Forestry in Argentina: The use of needle length as a site quality indicator in young ponderosa pine plantations in northern Patagonia

TitleForestry in Argentina: The use of needle length as a site quality indicator in young ponderosa pine plantations in northern Patagonia
Publication TypeThesis
Year of Publication1999
AuthorsMcAndrews, Margaret
Academic DepartmentForest Resources
Thesis AdvisorMcguire, Doug
DegreeBA, International Studies in Forest Management
Number of Pages66
Date Published05/1999
UniversityOregon State University
Thesis TypeUndergraduate
Keywordsforest management, forestry, Patagonia, ponderosa pine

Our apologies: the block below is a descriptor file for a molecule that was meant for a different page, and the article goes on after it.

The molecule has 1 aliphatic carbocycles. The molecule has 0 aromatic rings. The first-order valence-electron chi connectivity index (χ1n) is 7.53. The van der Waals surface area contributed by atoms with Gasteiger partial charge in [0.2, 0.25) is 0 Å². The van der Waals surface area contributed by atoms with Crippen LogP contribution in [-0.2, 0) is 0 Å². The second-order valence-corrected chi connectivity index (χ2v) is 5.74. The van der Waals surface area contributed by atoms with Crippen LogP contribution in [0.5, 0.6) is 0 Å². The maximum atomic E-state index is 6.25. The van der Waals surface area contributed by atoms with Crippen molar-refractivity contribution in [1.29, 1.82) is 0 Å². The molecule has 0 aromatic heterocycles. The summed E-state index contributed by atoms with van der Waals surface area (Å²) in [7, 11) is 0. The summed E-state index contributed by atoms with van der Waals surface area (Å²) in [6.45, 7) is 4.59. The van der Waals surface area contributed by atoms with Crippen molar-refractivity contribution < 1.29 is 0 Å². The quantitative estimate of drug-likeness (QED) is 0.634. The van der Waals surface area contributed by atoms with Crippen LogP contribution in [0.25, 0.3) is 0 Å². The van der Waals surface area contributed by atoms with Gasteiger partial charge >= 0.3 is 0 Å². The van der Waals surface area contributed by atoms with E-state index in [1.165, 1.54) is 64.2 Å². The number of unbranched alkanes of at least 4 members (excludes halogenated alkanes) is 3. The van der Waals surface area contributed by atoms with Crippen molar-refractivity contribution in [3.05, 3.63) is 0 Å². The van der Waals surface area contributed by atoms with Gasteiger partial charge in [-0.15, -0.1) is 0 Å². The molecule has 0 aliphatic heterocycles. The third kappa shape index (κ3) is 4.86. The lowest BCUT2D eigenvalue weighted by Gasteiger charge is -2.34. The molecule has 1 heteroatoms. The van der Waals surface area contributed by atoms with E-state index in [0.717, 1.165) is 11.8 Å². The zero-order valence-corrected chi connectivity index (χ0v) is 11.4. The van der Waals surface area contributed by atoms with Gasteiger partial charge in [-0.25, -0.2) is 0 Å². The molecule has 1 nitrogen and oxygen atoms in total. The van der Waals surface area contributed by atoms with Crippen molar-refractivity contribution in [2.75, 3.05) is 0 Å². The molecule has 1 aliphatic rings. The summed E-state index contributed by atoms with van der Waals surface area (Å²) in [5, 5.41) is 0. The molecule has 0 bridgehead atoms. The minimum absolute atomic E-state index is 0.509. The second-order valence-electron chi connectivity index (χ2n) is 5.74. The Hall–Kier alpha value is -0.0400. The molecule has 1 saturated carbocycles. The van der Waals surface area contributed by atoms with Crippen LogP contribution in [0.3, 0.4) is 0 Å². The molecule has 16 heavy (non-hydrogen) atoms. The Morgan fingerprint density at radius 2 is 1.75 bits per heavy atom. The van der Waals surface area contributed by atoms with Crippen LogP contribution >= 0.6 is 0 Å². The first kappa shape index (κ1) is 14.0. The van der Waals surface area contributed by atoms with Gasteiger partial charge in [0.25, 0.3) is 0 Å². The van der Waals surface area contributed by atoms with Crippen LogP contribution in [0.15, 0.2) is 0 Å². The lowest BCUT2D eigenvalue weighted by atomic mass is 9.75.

Needle length in young ponderosa pine (Pinus ponderosa Dougl. ex Laws var. ponderosa) was assessed for its ability to estimate site quality of afforested land in Neuquen, Argentina. The objective was to determine the best aspect on the tree, number of needle age classes, and number of trees that would best predict top height in these plantations at age 20. Needles were sampled from thirty subplots representative of the geographical and productivity range of this species. On the fifth whorl of each sample tree, random groups of 10 fascicles were collected from various trees, aspects, and age classes and measured for average needle length. Total height, height to the first and sixth whorls above breast height and diameter at breast height were measured on each sample tree. Weighted simple linear regression models quantified the relationship between needle length and top height of the stand at 20 years, with top height specified as the mean height of four possible stand components. Mean needle lengths were computed as plot-level means for each age class-aspect combination as well as plot-level means for 2- to 5-consecutive years by aspect. To assess for the necessity of sampling from a fixed aspect, the null hypothesis of no differences between aspects was tested on a plantation-, plot-, and tree-level. Only the current year's needle lengths had a significant difference in needle lengths (NL) between NW ans SE aspects. The stand component representing the 100-most dominant stems per hectare by diameter was selected for the final model because on average this dimension was more reliably predicted. Because precipitation is thought to have an effect on needle length, and because precipitation fluctates widely between years, it is advisable to measure as many age classes of needles as possible to obtain accurate estimates of potential site productivity.